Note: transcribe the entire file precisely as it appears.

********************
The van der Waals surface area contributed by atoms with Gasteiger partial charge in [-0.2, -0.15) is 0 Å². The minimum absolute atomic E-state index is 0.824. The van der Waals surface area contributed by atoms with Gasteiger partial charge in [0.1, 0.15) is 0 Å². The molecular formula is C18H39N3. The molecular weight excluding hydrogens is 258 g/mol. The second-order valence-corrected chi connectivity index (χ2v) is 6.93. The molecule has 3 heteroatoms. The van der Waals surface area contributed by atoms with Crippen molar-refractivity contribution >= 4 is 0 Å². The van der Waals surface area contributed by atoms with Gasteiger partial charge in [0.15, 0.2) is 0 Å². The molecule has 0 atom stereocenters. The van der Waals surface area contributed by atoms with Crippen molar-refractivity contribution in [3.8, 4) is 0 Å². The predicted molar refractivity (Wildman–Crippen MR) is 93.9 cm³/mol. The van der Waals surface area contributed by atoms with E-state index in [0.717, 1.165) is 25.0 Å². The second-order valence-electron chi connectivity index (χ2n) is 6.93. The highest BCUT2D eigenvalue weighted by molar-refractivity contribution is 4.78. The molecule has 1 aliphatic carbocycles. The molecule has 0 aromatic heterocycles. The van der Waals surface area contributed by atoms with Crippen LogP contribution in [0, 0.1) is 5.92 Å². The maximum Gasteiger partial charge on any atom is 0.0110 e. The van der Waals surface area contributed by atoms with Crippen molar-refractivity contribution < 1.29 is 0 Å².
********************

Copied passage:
The van der Waals surface area contributed by atoms with Gasteiger partial charge in [-0.2, -0.15) is 0 Å². The minimum absolute atomic E-state index is 0.824. The van der Waals surface area contributed by atoms with Gasteiger partial charge in [0.1, 0.15) is 0 Å². The molecular formula is C18H39N3. The molecular weight excluding hydrogens is 258 g/mol. The second-order valence-corrected chi connectivity index (χ2v) is 6.93. The molecule has 3 heteroatoms. The van der Waals surface area contributed by atoms with Crippen molar-refractivity contribution >= 4 is 0 Å². The van der Waals surface area contributed by atoms with Gasteiger partial charge in [0.15, 0.2) is 0 Å². The molecule has 0 atom stereocenters. The van der Waals surface area contributed by atoms with Crippen molar-refractivity contribution in [3.8, 4) is 0 Å². The predicted molar refractivity (Wildman–Crippen MR) is 93.9 cm³/mol. The van der Waals surface area contributed by atoms with E-state index in [0.717, 1.165) is 25.0 Å². The second-order valence-electron chi connectivity index (χ2n) is 6.93. The highest BCUT2D eigenvalue weighted by molar-refractivity contribution is 4.78. The molecule has 1 aliphatic carbocycles. The molecule has 0 aromatic heterocycles. The van der Waals surface area contributed by atoms with Crippen LogP contribution in [0, 0.1) is 5.92 Å². The maximum Gasteiger partial charge on any atom is 0.0110 e. The van der Waals surface area contributed by atoms with Crippen molar-refractivity contribution < 1.29 is 0 Å².